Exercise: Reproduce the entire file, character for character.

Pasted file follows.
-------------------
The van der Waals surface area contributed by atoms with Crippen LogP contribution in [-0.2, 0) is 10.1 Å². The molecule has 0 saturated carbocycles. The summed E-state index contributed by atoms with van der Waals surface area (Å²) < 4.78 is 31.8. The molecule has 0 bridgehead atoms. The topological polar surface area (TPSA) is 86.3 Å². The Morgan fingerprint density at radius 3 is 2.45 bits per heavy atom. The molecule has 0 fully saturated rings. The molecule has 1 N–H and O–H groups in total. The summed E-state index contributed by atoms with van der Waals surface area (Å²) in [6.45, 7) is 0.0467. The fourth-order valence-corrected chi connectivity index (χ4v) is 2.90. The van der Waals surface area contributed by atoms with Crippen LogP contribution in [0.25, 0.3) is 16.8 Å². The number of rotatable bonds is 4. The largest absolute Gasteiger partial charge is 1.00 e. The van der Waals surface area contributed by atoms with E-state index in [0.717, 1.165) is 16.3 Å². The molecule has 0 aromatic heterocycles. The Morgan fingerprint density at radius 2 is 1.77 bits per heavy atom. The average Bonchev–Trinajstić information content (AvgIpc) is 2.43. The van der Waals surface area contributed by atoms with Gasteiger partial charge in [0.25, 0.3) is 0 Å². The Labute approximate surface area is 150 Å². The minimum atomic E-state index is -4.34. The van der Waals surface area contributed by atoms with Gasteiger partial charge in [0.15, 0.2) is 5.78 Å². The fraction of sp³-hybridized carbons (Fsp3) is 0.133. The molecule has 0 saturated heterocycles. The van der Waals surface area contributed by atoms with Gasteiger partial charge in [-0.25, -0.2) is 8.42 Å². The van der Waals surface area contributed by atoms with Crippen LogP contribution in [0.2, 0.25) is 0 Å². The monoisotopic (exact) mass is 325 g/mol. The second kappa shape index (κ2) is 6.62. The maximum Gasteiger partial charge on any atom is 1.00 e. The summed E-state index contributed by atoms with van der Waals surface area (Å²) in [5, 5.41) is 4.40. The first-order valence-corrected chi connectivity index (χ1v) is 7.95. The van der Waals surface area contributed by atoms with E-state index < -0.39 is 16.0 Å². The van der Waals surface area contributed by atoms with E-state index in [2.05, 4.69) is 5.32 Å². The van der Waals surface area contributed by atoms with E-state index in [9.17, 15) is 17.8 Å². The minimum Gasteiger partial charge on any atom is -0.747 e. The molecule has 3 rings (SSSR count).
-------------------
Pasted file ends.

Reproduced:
The van der Waals surface area contributed by atoms with Crippen LogP contribution in [-0.2, 0) is 10.1 Å². The molecule has 0 saturated carbocycles. The summed E-state index contributed by atoms with van der Waals surface area (Å²) < 4.78 is 31.8. The molecule has 0 bridgehead atoms. The topological polar surface area (TPSA) is 86.3 Å². The Morgan fingerprint density at radius 3 is 2.45 bits per heavy atom. The molecule has 0 fully saturated rings. The molecule has 1 N–H and O–H groups in total. The summed E-state index contributed by atoms with van der Waals surface area (Å²) in [6.45, 7) is 0.0467. The fourth-order valence-corrected chi connectivity index (χ4v) is 2.90. The van der Waals surface area contributed by atoms with Crippen LogP contribution in [0.25, 0.3) is 16.8 Å². The number of rotatable bonds is 4. The largest absolute Gasteiger partial charge is 1.00 e. The van der Waals surface area contributed by atoms with E-state index in [0.717, 1.165) is 16.3 Å². The molecule has 0 aromatic heterocycles. The Morgan fingerprint density at radius 2 is 1.77 bits per heavy atom. The average Bonchev–Trinajstić information content (AvgIpc) is 2.43. The van der Waals surface area contributed by atoms with Gasteiger partial charge in [0.25, 0.3) is 0 Å². The Labute approximate surface area is 150 Å². The minimum atomic E-state index is -4.34. The van der Waals surface area contributed by atoms with Gasteiger partial charge in [0.15, 0.2) is 5.78 Å². The fraction of sp³-hybridized carbons (Fsp3) is 0.133. The molecule has 0 saturated heterocycles. The van der Waals surface area contributed by atoms with Gasteiger partial charge in [-0.25, -0.2) is 8.42 Å². The van der Waals surface area contributed by atoms with Crippen LogP contribution in [0.2, 0.25) is 0 Å². The monoisotopic (exact) mass is 325 g/mol. The second kappa shape index (κ2) is 6.62. The maximum Gasteiger partial charge on any atom is 1.00 e. The summed E-state index contributed by atoms with van der Waals surface area (Å²) in [5, 5.41) is 4.40. The first-order valence-corrected chi connectivity index (χ1v) is 7.95. The van der Waals surface area contributed by atoms with E-state index < -0.39 is 16.0 Å². The van der Waals surface area contributed by atoms with E-state index in [2.05, 4.69) is 5.32 Å². The van der Waals surface area contributed by atoms with E-state index in [9.17, 15) is 17.8 Å². The minimum Gasteiger partial charge on any atom is -0.747 e. The molecule has 3 rings (SSSR count).